This time of the year is a fabulous time to switch on the "science" light in young minds. March and April are littered with rainbows. Next time you are out and about in the showers, have a really good look at a rainbow.
Things to look for...
The colours are staggeringly pretty. We don't see Red-Orange-Yellow-Green-Blue-Indigo-Violet. Victorian poppycock. We see deep red, orange-red, yellow (a lot), a thin green zone, cyan, blue and violet. The colours aren't distinct. They melt into one another. Inside the bow it is much brighter than outside. Outside the main bow there is often a secondary bow, much fainter, where the colour order is reversed. There may be some other bands of colour too. If the sun is low in the sky the bow will be very high, and vice versa. You never need sunglasses when you are looking at a rainbow. The sun is shining on the back of your head. Evening rainbows are much redder than midday rainbows. The pot of gold is the illumination of the ground where the bow meets the earth. You can also get rainbows at night. Ghostly moonbows; best around full moon.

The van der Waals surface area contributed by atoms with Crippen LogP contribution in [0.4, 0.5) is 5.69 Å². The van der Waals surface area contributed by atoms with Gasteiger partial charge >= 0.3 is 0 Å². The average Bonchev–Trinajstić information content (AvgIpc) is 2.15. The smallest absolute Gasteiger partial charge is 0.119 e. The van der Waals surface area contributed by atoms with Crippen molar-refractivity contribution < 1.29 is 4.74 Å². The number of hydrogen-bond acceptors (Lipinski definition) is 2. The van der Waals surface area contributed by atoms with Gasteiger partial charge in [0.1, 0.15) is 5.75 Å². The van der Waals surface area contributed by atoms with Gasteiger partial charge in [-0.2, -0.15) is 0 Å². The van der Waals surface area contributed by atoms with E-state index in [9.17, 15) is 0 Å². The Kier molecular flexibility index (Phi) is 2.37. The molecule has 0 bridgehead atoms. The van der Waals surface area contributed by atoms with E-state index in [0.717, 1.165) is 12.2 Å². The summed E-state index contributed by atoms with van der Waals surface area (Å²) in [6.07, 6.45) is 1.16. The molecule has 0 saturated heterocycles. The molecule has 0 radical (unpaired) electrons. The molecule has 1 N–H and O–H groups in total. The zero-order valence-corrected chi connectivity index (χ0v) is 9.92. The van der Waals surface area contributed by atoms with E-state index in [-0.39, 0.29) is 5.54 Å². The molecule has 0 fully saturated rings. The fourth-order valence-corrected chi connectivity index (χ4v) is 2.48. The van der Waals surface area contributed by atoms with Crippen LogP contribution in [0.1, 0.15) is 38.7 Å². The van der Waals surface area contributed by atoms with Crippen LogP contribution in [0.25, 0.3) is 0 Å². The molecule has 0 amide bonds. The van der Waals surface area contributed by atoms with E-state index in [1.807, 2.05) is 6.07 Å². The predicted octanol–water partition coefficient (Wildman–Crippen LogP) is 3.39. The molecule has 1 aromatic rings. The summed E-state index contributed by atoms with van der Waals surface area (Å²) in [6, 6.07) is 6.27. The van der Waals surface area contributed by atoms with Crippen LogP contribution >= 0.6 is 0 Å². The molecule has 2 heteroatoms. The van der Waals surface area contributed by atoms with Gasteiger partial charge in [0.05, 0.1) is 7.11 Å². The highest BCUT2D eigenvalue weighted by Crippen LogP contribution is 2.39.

Show your children. "See" rather than "glance". After a lifetime of being immersed in science I still love seeing rainbows. They replenish my love of physics.